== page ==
Levlen (levonorgestrel & Lupron (leuprolide)*
Endal HD (phenyleph hcl/ Flagyl (metronidazole)*
K-Lor (potassium chloride Levsin (hyoscyamine)*
Levsinex (hyoscyamine)* (nitrofurantoin)*
Entocort EC (budesonide Flonase (fluticasone)*
Epifrin (epinephrine HCl)* (fludrocortisone)*
Humibid LA (guaifenesin)* K-Phos Neutral
Eryc (erythromycin base)* Floxin tablet (ofloxacin)* 70/30
Fortamet ER (metformin ER)* Hytone (hydrocortisone Kayexalate (sodium
Lomotil (diphenoxylate/ Medrol 2 mg, 16mg, 32mg
Glucophage (metformin)* Inflamase Mild, Forte
Lamictal tabs (lamotrigine) LoSeasonique
Norpramin (desipramine)* Pentam (pentamidine
(triamcinolone nasal)* Norvasc (amlodipine)*
NeoDecadron (neomycin/ Ocuflox (ofloxacin)*
Prevacid^ (lansoprazole, Quinidex (quinidine
Neurontin (gabapentin)* Ortho-Est (estropipate)*
Niferex-150 Forte (iron/ Ortho Tri-Cyclen (tri-
Pilocar (pilocarpine HCl)* Prinivil (lisinopril)*
Prinzide (lisinopril/hctz)* Rebetol (ribavirin)*
Nitro-Bid (nitroglycerin SR)* Orudis (ketoprofen)*
ProAmatine (midodrine)* Relafen (nabumetone)*
Pamelor (nortriptyline)* Plexion TS (sulfacet sod
Profasi 10,000 (chorionic Retin-A Gel (tretinoin)*
Norpace (disopyramide)* Paxil CR (paroxetine SR)* Ponstel (mefenamic
Pediazole (erythromycin/ (aminobenzoate tab)*
Valisone (betamethasone Xalatan (latanoprost)*
Risperdal (risperidone)* Skelaxin (metaxolone)*
Trimpex (trimethoprim)* Vaseretic (enalapril/
Rocaltrol (calcitriol 0.25, (hydroquinone)*
(phenyleph- ephed-cpd Starlix (nateglinide)*
Tigan (trimethobenzamide)* w/acetaminophen)*
Tympagesic (pramoxine/ Videx EC (didanosine)*
atropine/hyos benzoic)* Vosol (acetic acid)*
Synthroid (levothyroxine) Toradol (ketorolac
Serophene (clomiphene)* Tagamet (cimetidine)*
TriLeven (levo norgestrel)* V-Cillin K (penicillin V.K.)* (budeprion XL)*
Anthem is committed to helping you to manage your prescription benefits. Prior Authorization, Quantity Limits, Step Therapy and Dose Optimization are some of the edits recommended by the P&T Committee and approved by your health plan. These edits help ensure you have access to safe, appropriate and effective prescription medications.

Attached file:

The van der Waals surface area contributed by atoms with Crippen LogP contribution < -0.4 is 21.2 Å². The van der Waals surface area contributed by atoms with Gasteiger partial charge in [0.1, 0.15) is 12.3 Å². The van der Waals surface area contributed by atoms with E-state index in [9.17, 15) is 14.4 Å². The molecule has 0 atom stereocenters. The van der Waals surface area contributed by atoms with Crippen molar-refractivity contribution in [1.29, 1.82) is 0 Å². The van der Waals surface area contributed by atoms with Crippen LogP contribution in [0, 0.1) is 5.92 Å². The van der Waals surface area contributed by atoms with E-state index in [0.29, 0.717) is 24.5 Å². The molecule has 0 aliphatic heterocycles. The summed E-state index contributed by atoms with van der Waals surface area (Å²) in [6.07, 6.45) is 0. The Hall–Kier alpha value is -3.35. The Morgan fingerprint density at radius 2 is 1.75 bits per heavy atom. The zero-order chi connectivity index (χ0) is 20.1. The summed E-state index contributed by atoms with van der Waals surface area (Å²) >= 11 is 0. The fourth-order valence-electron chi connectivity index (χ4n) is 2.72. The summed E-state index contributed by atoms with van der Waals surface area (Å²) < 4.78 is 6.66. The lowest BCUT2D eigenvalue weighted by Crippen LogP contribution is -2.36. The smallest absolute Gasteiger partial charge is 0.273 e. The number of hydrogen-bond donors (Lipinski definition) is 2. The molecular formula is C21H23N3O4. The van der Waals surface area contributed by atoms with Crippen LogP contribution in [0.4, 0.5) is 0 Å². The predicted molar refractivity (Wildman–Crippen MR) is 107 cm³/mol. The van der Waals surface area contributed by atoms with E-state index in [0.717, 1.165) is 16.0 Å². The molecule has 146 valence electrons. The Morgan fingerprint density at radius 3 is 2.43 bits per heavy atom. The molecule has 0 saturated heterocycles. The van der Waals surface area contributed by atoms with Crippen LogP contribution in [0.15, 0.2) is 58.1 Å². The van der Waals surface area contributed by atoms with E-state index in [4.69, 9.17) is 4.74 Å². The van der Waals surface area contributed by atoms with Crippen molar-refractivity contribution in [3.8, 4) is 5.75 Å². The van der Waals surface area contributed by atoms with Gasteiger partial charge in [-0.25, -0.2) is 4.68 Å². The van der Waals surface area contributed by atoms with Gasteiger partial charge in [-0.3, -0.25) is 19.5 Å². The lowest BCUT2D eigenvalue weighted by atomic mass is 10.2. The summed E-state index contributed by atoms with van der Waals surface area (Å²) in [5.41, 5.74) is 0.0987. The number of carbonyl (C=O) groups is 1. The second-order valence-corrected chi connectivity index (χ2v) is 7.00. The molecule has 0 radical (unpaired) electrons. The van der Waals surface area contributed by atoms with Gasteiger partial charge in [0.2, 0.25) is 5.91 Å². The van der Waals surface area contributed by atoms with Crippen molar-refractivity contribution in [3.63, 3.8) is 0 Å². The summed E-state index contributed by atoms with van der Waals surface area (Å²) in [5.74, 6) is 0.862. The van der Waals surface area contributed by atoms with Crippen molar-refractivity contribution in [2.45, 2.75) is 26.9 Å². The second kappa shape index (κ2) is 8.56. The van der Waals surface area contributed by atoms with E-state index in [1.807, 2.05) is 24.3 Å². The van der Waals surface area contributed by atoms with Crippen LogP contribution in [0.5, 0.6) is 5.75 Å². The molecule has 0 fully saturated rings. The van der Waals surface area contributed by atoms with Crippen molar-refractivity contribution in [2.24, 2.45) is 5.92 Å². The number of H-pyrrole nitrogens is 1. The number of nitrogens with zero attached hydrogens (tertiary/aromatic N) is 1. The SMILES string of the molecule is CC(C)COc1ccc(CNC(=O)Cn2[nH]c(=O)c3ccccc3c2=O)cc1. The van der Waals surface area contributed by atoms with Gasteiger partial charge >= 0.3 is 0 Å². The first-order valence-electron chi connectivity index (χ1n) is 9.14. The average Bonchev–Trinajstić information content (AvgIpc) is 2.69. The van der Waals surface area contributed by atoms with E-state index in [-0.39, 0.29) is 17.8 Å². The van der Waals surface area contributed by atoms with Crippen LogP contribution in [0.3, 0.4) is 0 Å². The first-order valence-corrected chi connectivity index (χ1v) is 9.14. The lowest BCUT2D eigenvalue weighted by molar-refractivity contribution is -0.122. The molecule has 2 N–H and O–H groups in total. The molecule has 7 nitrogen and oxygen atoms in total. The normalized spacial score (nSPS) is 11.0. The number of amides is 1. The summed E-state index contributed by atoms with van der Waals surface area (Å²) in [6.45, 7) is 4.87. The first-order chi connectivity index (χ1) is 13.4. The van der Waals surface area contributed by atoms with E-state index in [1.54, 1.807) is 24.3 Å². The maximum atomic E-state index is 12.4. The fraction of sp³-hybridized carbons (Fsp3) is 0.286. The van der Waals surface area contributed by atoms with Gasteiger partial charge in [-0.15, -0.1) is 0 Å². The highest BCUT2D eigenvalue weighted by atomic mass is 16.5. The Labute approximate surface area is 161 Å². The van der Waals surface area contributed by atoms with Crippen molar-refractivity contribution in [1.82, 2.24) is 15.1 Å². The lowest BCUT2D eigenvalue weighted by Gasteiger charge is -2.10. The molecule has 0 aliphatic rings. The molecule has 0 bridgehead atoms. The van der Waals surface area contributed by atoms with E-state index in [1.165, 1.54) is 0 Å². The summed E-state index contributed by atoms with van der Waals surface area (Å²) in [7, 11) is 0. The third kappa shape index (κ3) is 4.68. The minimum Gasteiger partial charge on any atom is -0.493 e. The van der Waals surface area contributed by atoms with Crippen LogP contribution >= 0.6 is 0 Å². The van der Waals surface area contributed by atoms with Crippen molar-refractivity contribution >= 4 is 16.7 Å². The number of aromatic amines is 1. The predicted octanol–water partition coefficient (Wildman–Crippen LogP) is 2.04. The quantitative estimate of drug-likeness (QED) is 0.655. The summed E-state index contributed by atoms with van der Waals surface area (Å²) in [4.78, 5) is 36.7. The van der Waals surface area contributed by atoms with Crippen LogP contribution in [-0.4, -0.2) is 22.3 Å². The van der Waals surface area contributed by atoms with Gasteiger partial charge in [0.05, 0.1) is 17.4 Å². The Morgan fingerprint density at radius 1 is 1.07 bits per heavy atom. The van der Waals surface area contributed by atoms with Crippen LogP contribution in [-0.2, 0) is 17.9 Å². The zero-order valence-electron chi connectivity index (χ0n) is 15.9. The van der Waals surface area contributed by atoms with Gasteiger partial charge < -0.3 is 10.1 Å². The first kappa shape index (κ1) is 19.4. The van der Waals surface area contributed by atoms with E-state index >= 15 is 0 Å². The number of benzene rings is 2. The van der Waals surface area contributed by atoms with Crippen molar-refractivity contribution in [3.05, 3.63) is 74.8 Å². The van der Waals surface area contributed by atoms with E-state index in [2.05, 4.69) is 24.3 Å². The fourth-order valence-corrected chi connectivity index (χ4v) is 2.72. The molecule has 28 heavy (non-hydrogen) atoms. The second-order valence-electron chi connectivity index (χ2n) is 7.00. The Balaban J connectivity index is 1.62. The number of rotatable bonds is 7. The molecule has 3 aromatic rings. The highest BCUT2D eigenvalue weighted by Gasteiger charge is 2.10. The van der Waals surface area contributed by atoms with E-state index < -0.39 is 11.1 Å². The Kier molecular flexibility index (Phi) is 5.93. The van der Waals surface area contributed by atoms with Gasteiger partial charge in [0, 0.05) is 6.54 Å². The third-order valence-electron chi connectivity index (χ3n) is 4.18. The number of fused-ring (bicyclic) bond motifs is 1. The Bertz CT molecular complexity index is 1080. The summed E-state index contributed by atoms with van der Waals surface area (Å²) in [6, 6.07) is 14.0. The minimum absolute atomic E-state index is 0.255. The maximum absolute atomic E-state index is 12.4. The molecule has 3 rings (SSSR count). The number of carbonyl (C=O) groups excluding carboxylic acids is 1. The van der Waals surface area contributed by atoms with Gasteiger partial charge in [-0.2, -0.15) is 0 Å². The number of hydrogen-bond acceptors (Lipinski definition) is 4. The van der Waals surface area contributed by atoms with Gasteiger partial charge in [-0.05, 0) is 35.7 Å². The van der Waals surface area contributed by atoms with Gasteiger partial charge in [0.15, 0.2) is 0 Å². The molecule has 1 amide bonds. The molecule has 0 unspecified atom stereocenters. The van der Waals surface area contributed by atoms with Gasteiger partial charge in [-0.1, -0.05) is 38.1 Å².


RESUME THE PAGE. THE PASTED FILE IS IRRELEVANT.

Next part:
medications which require pharmacy benefit manager
or plan approval before you may receive benefits.
Actiq (fentanyl citrate)*
affects the frequency or dosage of certain medications for which you
Allegra D^ (fexofenadine/ Touch brand products
Ambien CR (zolpidem ER)* Elestat^ (epinastine)*
requires that you first use a specific medication before alternatives therapies
may be tried or prescribed.
normally involves the conversion from twice-daily dosing to a once-daily
dosing schedule. A once-daily dosing schedule may increase compliance and decrease
expenses for you and your health plan.
Medications in the following categories are included in the dose optimization edits.
Not all medications and not all plans are subject to prior authorization and quantity limits. For more information regarding prior authorization or quantity limits, contact Member Services at the telephone number listed on your identification card.
For more information, please visit anthem.com/CA.
If you have additional questions about your prescription
benefits please call the Member Services number on your
Speech and hearing impaired (TDD/TTY users) should call
800-221-6915, Monday – Friday, 8:30 a.m. – 5:00 p.m., ET
For the most current version of this prescription drug list,
please visit anthem.com/CA
Bring a copy of this drug list to your next doctor’s visit to
assist in selecting the lowest cost medications
Anthem Blue Cross is the trade name of Blue Cross of California. Independent Licensee of the Blue Cross Association. ® ANTHEM is a registered trademark. ® The Blue Cross name and symbol are registered marks of the Blue Cross Association.
Express Scripts, Inc. is a separate company that provides pharmacy services and pharmacy benefit management services on behalf of health plan members.
WellPoint NextRx, NextRx and PrecisionRx are registered trademarks of WellPoint, Inc. and are used under license by Express Scripts, Inc.
blue cross and blue shield of texas mail order form — primemail® pharmacy iNstructioNs: Please PrINT in CAPITAL letters using black ink only. Fill in the applicable ovals completely ( ). For information about your pharmacy benefits, to preregister or to download additional order forms or a physician fax form, visit the Blue Cross and Blue Shield of Texas Web site at www.bcbstx.com
Medical Hypotheses (2001) 56 (3), 367–371 doi: 10.1054/mehy.2000.1226, available online at http://www.idealibrary.com on Does ‘imprinting’ with low prenatal vitamin D contribute to the risk of various adult disorders? J. McGrath Queensland Centre for Schizophrenia Research, Wolston Park Hospital, Wacol, Queensland, Australia Hypovitaminosis D is a candidate risk-modifying factor